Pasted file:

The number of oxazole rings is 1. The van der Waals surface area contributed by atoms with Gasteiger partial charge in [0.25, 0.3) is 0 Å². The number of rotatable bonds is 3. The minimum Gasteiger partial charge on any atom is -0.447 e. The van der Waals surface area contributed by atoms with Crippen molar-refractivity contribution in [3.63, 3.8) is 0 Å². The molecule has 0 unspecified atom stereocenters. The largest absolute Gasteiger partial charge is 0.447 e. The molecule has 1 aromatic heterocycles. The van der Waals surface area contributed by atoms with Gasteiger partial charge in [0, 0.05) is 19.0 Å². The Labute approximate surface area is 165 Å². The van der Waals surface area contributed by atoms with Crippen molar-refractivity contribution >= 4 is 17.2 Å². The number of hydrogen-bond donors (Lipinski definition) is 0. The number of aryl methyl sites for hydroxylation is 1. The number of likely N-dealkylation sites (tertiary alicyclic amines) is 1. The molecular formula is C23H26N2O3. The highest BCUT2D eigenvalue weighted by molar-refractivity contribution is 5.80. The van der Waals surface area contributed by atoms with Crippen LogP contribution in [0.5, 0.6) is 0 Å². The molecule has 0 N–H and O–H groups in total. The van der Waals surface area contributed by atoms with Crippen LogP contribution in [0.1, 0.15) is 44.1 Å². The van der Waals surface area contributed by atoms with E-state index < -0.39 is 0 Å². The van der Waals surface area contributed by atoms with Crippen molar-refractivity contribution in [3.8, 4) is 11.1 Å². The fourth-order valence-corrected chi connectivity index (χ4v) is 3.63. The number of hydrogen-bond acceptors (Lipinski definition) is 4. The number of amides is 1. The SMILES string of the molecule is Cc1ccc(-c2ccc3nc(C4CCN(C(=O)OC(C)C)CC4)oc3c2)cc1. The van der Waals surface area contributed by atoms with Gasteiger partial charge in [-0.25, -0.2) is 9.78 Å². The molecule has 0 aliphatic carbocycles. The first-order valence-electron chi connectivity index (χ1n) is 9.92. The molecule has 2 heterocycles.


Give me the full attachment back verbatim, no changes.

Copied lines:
The number of oxazole rings is 1. The van der Waals surface area contributed by atoms with Gasteiger partial charge in [0.25, 0.3) is 0 Å². The number of rotatable bonds is 3. The minimum Gasteiger partial charge on any atom is -0.447 e. The van der Waals surface area contributed by atoms with Crippen molar-refractivity contribution in [3.63, 3.8) is 0 Å². The molecule has 0 unspecified atom stereocenters. The largest absolute Gasteiger partial charge is 0.447 e. The molecule has 1 aromatic heterocycles. The van der Waals surface area contributed by atoms with Gasteiger partial charge in [0, 0.05) is 19.0 Å². The Labute approximate surface area is 165 Å². The van der Waals surface area contributed by atoms with Crippen molar-refractivity contribution >= 4 is 17.2 Å². The number of hydrogen-bond donors (Lipinski definition) is 0. The number of aryl methyl sites for hydroxylation is 1. The number of likely N-dealkylation sites (tertiary alicyclic amines) is 1. The molecular formula is C23H26N2O3. The highest BCUT2D eigenvalue weighted by molar-refractivity contribution is 5.80. The van der Waals surface area contributed by atoms with Crippen LogP contribution in [0.5, 0.6) is 0 Å². The molecule has 0 N–H and O–H groups in total. The van der Waals surface area contributed by atoms with Crippen LogP contribution in [0.1, 0.15) is 44.1 Å². The van der Waals surface area contributed by atoms with E-state index < -0.39 is 0 Å². The van der Waals surface area contributed by atoms with Crippen molar-refractivity contribution in [3.8, 4) is 11.1 Å². The fourth-order valence-corrected chi connectivity index (χ4v) is 3.63. The number of hydrogen-bond acceptors (Lipinski definition) is 4. The number of amides is 1. The SMILES string of the molecule is Cc1ccc(-c2ccc3nc(C4CCN(C(=O)OC(C)C)CC4)oc3c2)cc1. The van der Waals surface area contributed by atoms with Gasteiger partial charge in [-0.25, -0.2) is 9.78 Å². The molecule has 0 aliphatic carbocycles. The first-order valence-electron chi connectivity index (χ1n) is 9.92. The molecule has 2 heterocycles.